Thanks for the highly detailed analysis. Should I decide to some day visit a shrink, I'll bring your analysis along with. Might help break the ice.

jim said...


I had speculated that al-Awaki could get indicted by a grand jury-- I read some of his statements and it seems to me he could qualify for indictment. Am I incorrect?

I certainly don't think they should cut out the middleman (courts) and kill him, but I feel his day in court might be warranted. I still believe in juries and courts-- especially juries.

jim said...


Thinking about this more, I think al-Awaki should turn himself in. It would be a heck of a personal sacrifice, but it might be the best way for him to save his life and many others (at least U.S. citizens).

If a jury found him not guilty, then we'd REALLY wonder why our government wanted to kill him. Even if a jury found him guilty of something less than a capital offense, I'd wonder why my government wanted to kill a U.S. citizen just for a misdemeanor. Our court system may be the best credible way to prove how wrong the executive branch can be. I still have faith in juries. Judges are another issue . . .

freeper said...

As per usual, when presented with contextual substance that refutes Phil's imbalanced and whacked misconceptions, material that provides a more objective perception of reality, Phil resorts to anything but responding within the context of the subject matter at issue. if cracking wise about someday seeing a shrink is a cogent response and not just another instance of Phil dipping into the playbook of the rest of the buffoons who would rather continue their creation and promotion of their one-sided, fallacious and prejudiced view of reality.

Faced with the perspective that negates narrow-mindedness of Phil's biased histrionics, his only fallback is to attempt to dismiss or demean the person who provides the context to negate his biased and fallacious inanity.

And no, polarbear, there's no excuse for incurious idiocy in the national debate. We spend too much time combatting that from the right to allow it on the left or from anyone like Phil, who shows only a pretext to his claim to be a progressive voice.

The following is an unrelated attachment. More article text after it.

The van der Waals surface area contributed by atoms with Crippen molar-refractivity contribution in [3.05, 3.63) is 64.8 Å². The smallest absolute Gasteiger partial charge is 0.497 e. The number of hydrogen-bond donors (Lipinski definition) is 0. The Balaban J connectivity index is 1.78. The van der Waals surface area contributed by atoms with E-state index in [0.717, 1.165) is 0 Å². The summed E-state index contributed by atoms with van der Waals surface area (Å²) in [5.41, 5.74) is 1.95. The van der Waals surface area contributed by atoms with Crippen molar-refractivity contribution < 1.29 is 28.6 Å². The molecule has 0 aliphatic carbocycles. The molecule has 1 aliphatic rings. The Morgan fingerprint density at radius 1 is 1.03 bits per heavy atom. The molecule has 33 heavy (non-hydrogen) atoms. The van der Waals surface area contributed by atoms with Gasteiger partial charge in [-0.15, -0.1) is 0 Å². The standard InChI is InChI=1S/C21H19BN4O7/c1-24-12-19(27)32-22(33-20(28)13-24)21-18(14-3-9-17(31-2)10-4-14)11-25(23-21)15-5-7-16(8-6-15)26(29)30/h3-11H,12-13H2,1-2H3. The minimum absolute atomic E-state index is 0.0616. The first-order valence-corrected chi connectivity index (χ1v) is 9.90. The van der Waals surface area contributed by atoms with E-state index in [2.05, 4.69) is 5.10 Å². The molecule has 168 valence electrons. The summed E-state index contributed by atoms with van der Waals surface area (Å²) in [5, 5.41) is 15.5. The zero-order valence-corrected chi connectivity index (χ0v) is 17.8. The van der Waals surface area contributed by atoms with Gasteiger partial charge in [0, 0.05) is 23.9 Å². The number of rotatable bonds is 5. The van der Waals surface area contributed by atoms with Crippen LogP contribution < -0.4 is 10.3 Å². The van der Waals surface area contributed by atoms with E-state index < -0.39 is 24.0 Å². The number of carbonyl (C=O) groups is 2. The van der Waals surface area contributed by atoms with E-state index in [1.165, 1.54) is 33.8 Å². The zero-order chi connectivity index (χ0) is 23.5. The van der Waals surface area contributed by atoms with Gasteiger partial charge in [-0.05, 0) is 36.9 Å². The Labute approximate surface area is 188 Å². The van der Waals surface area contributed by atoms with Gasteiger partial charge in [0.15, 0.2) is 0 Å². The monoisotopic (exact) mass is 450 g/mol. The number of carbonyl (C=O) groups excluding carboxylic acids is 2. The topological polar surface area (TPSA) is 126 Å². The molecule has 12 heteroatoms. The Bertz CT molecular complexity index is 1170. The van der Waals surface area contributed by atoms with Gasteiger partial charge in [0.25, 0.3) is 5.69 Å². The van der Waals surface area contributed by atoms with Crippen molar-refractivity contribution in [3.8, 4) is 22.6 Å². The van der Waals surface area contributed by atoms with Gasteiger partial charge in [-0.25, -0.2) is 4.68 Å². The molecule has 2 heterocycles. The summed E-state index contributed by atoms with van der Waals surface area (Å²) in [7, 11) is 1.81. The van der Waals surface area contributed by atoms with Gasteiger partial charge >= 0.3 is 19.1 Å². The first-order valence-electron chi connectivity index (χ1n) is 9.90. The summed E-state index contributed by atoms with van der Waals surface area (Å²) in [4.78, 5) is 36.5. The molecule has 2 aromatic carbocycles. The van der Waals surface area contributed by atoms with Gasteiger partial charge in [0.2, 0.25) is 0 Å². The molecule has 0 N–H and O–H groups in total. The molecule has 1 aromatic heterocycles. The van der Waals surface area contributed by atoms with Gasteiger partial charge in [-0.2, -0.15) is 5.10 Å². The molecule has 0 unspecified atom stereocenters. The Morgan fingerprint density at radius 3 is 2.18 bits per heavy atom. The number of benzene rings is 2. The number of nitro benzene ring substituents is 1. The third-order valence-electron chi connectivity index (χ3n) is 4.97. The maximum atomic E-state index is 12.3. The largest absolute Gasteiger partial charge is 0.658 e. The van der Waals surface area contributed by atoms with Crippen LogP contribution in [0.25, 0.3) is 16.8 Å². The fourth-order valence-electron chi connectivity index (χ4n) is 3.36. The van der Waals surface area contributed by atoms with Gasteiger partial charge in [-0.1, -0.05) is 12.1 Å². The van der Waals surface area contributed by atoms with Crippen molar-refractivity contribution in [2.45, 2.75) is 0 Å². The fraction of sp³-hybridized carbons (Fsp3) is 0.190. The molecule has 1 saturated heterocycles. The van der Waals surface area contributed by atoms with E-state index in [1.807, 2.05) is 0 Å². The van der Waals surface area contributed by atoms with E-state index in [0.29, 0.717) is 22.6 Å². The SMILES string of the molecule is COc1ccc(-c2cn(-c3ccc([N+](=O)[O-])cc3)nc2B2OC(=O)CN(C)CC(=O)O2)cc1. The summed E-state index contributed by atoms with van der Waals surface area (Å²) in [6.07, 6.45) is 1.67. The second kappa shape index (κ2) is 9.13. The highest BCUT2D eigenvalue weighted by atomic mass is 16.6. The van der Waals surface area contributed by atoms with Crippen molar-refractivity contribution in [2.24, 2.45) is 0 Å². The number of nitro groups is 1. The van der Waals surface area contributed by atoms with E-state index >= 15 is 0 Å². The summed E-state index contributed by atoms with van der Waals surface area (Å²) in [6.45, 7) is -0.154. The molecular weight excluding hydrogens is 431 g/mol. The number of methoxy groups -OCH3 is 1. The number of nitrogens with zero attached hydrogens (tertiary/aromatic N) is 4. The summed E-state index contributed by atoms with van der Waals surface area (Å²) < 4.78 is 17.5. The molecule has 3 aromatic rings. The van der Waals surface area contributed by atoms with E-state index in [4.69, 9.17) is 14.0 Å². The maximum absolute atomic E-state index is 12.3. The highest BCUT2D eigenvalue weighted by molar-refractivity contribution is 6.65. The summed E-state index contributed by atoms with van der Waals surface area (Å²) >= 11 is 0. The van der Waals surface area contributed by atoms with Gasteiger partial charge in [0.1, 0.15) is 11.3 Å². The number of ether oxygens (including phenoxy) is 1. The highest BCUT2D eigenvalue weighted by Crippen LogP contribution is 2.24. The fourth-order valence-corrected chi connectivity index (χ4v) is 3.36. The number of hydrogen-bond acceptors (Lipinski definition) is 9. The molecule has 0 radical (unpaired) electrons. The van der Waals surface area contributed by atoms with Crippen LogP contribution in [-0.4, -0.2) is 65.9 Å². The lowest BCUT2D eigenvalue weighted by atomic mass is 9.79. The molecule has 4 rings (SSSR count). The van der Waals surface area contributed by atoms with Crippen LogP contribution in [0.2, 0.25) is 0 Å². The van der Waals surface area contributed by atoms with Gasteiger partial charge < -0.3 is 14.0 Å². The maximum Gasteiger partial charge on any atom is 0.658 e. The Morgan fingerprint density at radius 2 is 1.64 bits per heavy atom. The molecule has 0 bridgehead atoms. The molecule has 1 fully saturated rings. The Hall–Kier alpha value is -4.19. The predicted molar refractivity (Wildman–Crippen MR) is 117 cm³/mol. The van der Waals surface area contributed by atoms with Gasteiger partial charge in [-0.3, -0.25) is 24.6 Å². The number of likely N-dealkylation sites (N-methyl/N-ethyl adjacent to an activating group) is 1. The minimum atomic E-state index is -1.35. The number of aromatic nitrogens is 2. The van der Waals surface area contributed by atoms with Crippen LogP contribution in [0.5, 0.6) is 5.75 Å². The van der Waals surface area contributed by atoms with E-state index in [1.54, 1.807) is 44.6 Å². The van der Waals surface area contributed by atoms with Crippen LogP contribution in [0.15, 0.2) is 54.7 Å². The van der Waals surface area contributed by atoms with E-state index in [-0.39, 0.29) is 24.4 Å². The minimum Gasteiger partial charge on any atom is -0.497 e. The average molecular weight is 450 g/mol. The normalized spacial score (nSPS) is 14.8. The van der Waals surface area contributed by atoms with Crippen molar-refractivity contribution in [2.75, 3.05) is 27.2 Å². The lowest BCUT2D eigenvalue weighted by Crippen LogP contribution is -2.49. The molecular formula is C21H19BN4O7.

If this time of year causes you or your neighbor to be less than lucid and reasoned, all the more reason to hold your tongue until you've snapped out of your enfeebled seasonally induced folly and torpor.

Like I said, we waste way too much time in trying to move forward, by having to stop and walk back to reveal and expose all the lies and bullshit from right's lying spokespersons and their echoing media machine, we don't need to hear the same same brand of moronic idiocy generated from within.

There is no excuse for unreasoned and incompetent, biased inanity and, no one should be led to believe there's an excuse for that, let alone the advancement of the idea it's simply excusable due to some innate obstreperousness inherent in the revolving of the seasons .

Polarbear said...

Freeper - Phil is a genuine progressive voice, as is yours. Progressives are at their best when allowing differing progressive points of view to stand side-by-side, allowing time and caucus and voting to sort them out. Those of us who live in small towns understand the wisdom of never purposely erecting bitter and permanent barriers between people. I do not believe that you, Freeper, really believe you have the only legitimate voice, you? A bit more civility, please.

Chris said...

Phil, I agree with you that it is dangerous and disappointing.

It highlights to me that there is little effective difference between the GOP and Dems.

In fact, the silence from the left is deafening as Obama steps up assaults on civil liberties and wars abroad. The left would be foaming at the mouth if GWB did this but Obama gets a pass from the MSM and Dems.

Maybe I should write a blog post on this...


Philip Munger said...


Send me the post. This is an important subject.

freeper said...

Take all the time and and all the caucus voting you think necessary.

Neither process is. or can be, an excuse to dismiss reality.

In the face of distortions, and misinformation, bias and lies, there is no need or call for 'civility' as if that could excuse or ameliorate the bias, distortions, misinformation or lies.